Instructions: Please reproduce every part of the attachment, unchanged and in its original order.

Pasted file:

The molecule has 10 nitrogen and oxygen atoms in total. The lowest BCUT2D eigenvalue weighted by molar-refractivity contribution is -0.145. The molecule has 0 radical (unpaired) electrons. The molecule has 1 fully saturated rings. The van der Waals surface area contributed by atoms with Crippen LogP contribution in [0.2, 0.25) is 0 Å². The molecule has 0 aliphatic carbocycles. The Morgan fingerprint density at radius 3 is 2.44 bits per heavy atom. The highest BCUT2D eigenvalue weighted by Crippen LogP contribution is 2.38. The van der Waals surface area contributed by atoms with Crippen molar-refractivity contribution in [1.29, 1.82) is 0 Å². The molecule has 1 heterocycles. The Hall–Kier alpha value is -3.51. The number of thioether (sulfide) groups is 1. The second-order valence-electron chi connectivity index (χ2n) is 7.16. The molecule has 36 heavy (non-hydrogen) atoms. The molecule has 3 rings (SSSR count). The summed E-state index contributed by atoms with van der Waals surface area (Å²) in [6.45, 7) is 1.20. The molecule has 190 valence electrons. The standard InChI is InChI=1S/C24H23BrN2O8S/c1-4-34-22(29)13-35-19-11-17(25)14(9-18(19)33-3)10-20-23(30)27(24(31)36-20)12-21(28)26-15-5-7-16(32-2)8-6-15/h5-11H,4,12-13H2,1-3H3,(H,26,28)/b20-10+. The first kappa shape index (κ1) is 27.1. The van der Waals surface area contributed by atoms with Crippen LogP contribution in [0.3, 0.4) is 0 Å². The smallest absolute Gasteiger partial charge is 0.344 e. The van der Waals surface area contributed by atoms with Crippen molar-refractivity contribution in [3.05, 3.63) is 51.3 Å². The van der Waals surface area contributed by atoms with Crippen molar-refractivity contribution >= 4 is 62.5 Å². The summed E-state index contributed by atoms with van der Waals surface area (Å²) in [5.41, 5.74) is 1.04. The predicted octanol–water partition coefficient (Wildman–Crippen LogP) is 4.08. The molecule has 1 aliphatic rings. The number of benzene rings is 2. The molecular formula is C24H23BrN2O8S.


The molecule has 10 nitrogen and oxygen atoms in total. The lowest BCUT2D eigenvalue weighted by molar-refractivity contribution is -0.145. The molecule has 0 radical (unpaired) electrons. The molecule has 1 fully saturated rings. The van der Waals surface area contributed by atoms with Crippen LogP contribution in [0.2, 0.25) is 0 Å². The molecule has 0 aliphatic carbocycles. The Morgan fingerprint density at radius 3 is 2.44 bits per heavy atom. The highest BCUT2D eigenvalue weighted by Crippen LogP contribution is 2.38. The van der Waals surface area contributed by atoms with Crippen molar-refractivity contribution in [1.29, 1.82) is 0 Å². The molecule has 1 heterocycles. The Hall–Kier alpha value is -3.51. The number of thioether (sulfide) groups is 1. The second-order valence-electron chi connectivity index (χ2n) is 7.16. The molecule has 36 heavy (non-hydrogen) atoms. The molecule has 3 rings (SSSR count). The summed E-state index contributed by atoms with van der Waals surface area (Å²) in [6.45, 7) is 1.20. The molecule has 190 valence electrons. The standard InChI is InChI=1S/C24H23BrN2O8S/c1-4-34-22(29)13-35-19-11-17(25)14(9-18(19)33-3)10-20-23(30)27(24(31)36-20)12-21(28)26-15-5-7-16(32-2)8-6-15/h5-11H,4,12-13H2,1-3H3,(H,26,28)/b20-10+. The first kappa shape index (κ1) is 27.1. The van der Waals surface area contributed by atoms with Crippen LogP contribution in [0.3, 0.4) is 0 Å². The smallest absolute Gasteiger partial charge is 0.344 e. The van der Waals surface area contributed by atoms with Crippen molar-refractivity contribution in [3.05, 3.63) is 51.3 Å². The van der Waals surface area contributed by atoms with Crippen molar-refractivity contribution >= 4 is 62.5 Å². The summed E-state index contributed by atoms with van der Waals surface area (Å²) in [5.41, 5.74) is 1.04. The predicted octanol–water partition coefficient (Wildman–Crippen LogP) is 4.08. The molecule has 1 aliphatic rings. The number of benzene rings is 2. The molecular formula is C24H23BrN2O8S.